What is a tomato?
Lucky gardeners who grow their own vegetables love to savour the earthy, fragrant smell of a sun-ripened tomato, bursting with flavour. Hot, garlicky, ripe tomatoes are the stars of the favourite French recipe, Tomatoes Provençale, a dish sprinkled with golden breadcrumbs and freshly chopped parsley and baked until tender.
Tomatoes are native to Central and South America, and Spanish explorers introduced them to Asia and eventually Europe in the 16th century. Initially, tomatoes weren’t very popular with the French or the Italians. But by the late 16th century the French called tomatoes pomme d’amour (‘love apple’) and gave them as tokens of affection and the Italians called them pomodoro (‘golden apple’).
In Australia, Mediterranean immigrants helped to increase the popularity of tomatoes and nowadays many home gardeners grow them.
There are a number of different tomato varieties available in Australia. Tomatoes are generally categorised according to their shape and size.
Common tomatoes are red, round and medium-sized. Grosse Lisse is a very old tomato variety that is round and about 70 mm in diameter. The Beefsteak variety, another large, round, thick-skinned tomato is commonly used in salads, for bruschetta and for grilling.
When the calyx (part of the vine and stem) is left intact, common tomatoes are sold as vine-ripened or truss tomatoes. Truss tomatoes are usually sold as three or more tomatoes attached to the vine. Gourmet tomatoes are similar to the common tomato although their shape is more uniform and round.
Roma tomatoes are oval or egg-shaped and medium-sized. They turn deep red when ripe. Cherry tomatoes are small (about 2 cm in diameter) and sweet. This variety is available as a red or yellow tomato.
Newer varieties of tomatoes include the grape and pear-shaped types. These are small, sweet-tasting red or yellow tomatoes. Sometimes, exotic-looking Black Russian tomatoes are available. These are between 40 and 60 mm in diameter and have dark olive skin and red- to chocolate-coloured flesh.
Generally, yellow and orange tomatoes taste less acidic than red tomatoes.
Why tomatoes are good to eat
- Tomatoes are a good source of vitamins A, C and niacin.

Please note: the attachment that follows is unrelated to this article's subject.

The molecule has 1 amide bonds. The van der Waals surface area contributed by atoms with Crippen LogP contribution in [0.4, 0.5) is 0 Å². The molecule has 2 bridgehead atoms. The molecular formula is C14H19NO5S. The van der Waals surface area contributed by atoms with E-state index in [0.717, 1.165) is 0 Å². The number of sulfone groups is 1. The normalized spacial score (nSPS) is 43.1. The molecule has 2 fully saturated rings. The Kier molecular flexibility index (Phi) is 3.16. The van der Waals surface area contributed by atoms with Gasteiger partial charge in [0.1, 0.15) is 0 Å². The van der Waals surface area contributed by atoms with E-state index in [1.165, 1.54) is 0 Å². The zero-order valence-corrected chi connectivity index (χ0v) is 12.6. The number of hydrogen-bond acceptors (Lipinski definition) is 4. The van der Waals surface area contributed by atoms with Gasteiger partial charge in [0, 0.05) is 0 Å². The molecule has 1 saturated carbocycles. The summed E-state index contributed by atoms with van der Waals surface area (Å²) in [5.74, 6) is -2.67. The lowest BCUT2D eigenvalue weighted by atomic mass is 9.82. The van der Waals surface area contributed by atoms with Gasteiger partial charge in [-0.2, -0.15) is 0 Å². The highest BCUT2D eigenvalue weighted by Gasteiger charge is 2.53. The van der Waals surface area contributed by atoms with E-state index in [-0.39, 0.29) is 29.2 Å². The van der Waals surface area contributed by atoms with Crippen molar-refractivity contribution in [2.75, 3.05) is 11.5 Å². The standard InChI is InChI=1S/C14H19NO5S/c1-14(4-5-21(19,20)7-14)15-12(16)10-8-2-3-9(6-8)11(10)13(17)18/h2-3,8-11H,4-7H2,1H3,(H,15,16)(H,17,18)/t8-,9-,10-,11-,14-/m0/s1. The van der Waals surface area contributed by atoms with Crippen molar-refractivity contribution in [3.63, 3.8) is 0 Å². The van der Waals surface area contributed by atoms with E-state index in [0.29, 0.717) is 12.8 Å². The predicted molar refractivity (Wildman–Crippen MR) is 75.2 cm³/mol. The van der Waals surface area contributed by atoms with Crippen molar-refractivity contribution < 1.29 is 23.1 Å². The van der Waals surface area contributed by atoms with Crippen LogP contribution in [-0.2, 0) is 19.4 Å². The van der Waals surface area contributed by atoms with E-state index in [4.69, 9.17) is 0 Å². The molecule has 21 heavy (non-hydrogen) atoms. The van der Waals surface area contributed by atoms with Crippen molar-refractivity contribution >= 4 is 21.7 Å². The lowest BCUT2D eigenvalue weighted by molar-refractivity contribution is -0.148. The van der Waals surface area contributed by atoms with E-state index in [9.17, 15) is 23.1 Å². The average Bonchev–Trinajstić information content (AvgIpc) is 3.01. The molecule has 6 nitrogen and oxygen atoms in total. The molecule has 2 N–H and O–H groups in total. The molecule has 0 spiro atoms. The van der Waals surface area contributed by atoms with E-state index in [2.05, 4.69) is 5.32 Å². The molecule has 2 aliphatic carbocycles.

- They also contain minerals such as potassium (which helps to regulate blood pressure) and manganese (involved in the regulation of brain and nerve function).
- Tomatoes contain dietary fibre, which is important for a healthy bowel.
- Tomatoes are rich in lycopene, an antioxidant that may have health benefits.
- Energy – 100 g of tomatoes supplies about 65 kJ.
How are they grown and harvested?
Tomato plants can be grown from seeds or seedlings. The plants grow best in areas with dry conditions and moderate, stable temperatures. Tomato plants need to be planted in full sun. The quality of tomatoes is affected by temperature, and hot winds can cause the flowers to drop, resulting in a decrease in the number of tomatoes produced.
Tomatoes grow on a bush or on a vine (most common, nowadays). The vines have weak stems and are usually supported by trellises. The vines grow to between one and three metres. Yellow flowers grow in clusters on the vine and when these are pollinated they develop into tomatoes. Ripe tomatoes are usually produced between three and four months after planting seedlings.
Choose firm and ripe tomatoes that are well formed and have a uniform colour. Avoid soft tomatoes or those with tears or bruised skin. Ripe tomatoes have a distinctive earthy, pleasant smell. Select half-ripe tomatoes if you are not going to use them immediately.
How to store and keep tomatoes
Store tomatoes at room temperature, away from direct sunlight. Tomatoes lose their flavour if they are stored in the fridge. Use tomatoes within a few days of buying.
Unripe tomatoes can be kept at room temperature and they will ripen and develop flavour and be ready to use after a couple of days.
How to use
- Concentrate the intense flavour of tomatoes – halve tomatoes, splash with oil, season with sea salt and freshly ground pepper, scatter with torn basil leaves, then roast until shrivelled around the edges before serving with salmon or an omelette.
- Prepare a simple but delicious Italian specialty – arrange slices of tomatoes and bocconcini on a platter, drizzle with olive oil, season with sea salt and pepper and scatter with torn basil leaves, then leave until the flavours develop before serving.
- Try a tangy gazpacho soup – blend tomatoes, cucumber, red capsicum, garlic and crustless bread (sourdough works) in a food processor, add water, salt, pepper and sherry vinegar and chill, then serve with a splash of olive oil.
- Make a tomato and goat’s cheese tart – arrange slices of tomatoes (cherry tomatoes also work) with goat’s cheese on a puff pastry case, scatter chopped shallots and freshly chopped basil leaves (or oregano) on top, drizzle with oil and bake until crispy and golden.
This page has been produced in consultation with and approved by:
Better Health Channel
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